Note that the github defining <toast> does not use your 'response to user behaviour' definition. It says rather: "a non modal, unobtrusive window element used to display brief, auto-expiring windows of information to a user". It could be just about any information according to this definition. That's not very semantic - all what this definition refers to is presentational.

Or if we take the other (more verbose) definition: "is a small message that shows up in a box at the bottom of the screen and disappears on its own after few seconds. It is a simple feedback about an operation in which current activity remains visible and interactive".

Yes, the latter definition uses the word "feedback" in the second sentence - but nothing there says that feedback is only in response to a user initiated operation. It could just as well have been a message about some system thingy. They key part is presentational again ("small message", "box at the bottom of the screen", "disappears after a few seconds").

Should I have prefaced my own definition with "imo"? I believe that there is a common semantic core that could be encapsulated in a new element. The closest thing to a presentational demand I would include is that they be temporary.

I did not mean to be overly argumentative. I just wanted to refer to the proposal as it is. There could be a case for a somewhat different proposal like yours, say if mobile does need this and implements support. However, at the moment the proposed element is defined almost entirely by presentational demands.

The situation of <dialog> is different. Most of the modal dialog implementations don’t have focus trap which is a problem for accessibility. I’m ok with the tag in that case, the combination of aria-hidden/tabindex tweaks required to do a proper modal dialog is too hacky and bug prone. (Perhaps a better focus handling model will be much better than the tag)

In Safari, "This text will bounce" (two marquees in orthogonal directions, both with behavior="alternate") only moves left-to-right - it seems the inner marquee cancels the outer one. In Chrome it moves diagonally and bounces in both directions like an old-school screen saver.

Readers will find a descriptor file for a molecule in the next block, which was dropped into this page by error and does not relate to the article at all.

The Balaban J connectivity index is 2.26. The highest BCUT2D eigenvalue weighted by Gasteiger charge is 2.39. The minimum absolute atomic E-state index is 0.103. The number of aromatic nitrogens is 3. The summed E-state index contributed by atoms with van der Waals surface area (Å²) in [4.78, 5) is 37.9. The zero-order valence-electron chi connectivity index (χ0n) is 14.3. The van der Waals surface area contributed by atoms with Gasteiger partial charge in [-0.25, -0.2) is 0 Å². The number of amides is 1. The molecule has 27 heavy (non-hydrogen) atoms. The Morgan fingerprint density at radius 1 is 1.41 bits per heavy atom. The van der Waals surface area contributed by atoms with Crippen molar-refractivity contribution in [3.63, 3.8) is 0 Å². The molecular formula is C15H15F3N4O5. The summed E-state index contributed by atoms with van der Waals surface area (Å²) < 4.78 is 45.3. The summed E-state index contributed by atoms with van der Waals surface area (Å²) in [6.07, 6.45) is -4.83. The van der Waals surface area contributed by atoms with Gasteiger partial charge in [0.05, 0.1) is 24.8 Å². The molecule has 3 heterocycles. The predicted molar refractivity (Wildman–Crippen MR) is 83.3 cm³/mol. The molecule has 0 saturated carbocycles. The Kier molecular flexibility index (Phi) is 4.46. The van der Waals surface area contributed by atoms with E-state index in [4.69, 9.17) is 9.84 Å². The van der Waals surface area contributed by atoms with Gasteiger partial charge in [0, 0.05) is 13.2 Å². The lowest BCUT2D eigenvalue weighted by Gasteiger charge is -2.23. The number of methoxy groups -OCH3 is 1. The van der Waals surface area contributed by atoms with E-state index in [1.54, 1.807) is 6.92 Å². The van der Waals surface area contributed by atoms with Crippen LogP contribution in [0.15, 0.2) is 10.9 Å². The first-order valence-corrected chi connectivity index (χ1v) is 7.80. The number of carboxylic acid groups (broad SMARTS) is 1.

The article doesn't clarify whether this is intended behavior, should it?

> In Safari, "This text will bounce" (two marquees in orthogonal directions, both with behavior="alternate") only moves left-to-right

Well, not for me, at least. Currently using Safari 12.1. Maybe you're using the Catalina beta with a higher Safari version?

I'm on 12.1.2 on Mojave. Weird!

Used <marquee> just a couple weeks ago to simulate a scrolling text screensaver for use as a video backdrop.

Actually used the linked page as a reference and laughed a bit at the "truespeed" attribute.

I use it when testing for XSS. It shows me where the dirty text is being added to the page and it can be very amusing when nested.

That's an interesting use indeed, do you have any examples?

Still works on iOS 13. It’s quite reassuring that after all the posturing about obsolescence and depreciations it’s still there.

Deprecation, not depreciation

Well, I guess one could make the argument that "<marquee>" isn't as valuable as it used to be. But, of course, you could also make the argument that it has the same low value that it always had. :-D

Either way I'm sure "all the posturing" was actually about deprecation.

That’s what you get for absentmindedly trusting autocomplete suggestions.

Fun fact: it works for everything inside a <marquee> tag, you can do this for your entire website in one go!

I remember when <marquee> was considered something like IE's answer to the <blink> tag. I'd like to see an article about the origin of the <marquee> tag, much like that one about the origin of the <blink>tag[0] that you see going around now and then.


Interestingly, it seems the blink tag is now totally unsupported in modern browsers, whereas marquee seems to generally work.

DVD screensaver bounce using two marquee elements. https://codepen.io/kfalencik/pen/bXYMbr

I recently used some marque elements for taking up space.

One thing I really liked about them was the 'truespeed' attribute.

I mean, name a cool sounding attribute that you use every day.. you can't.

One of those legacy features you always get a kick out of looking back. I could see some cases where you could use that still though!

For all the haters out there I'm replacing every text tag on with this from here on out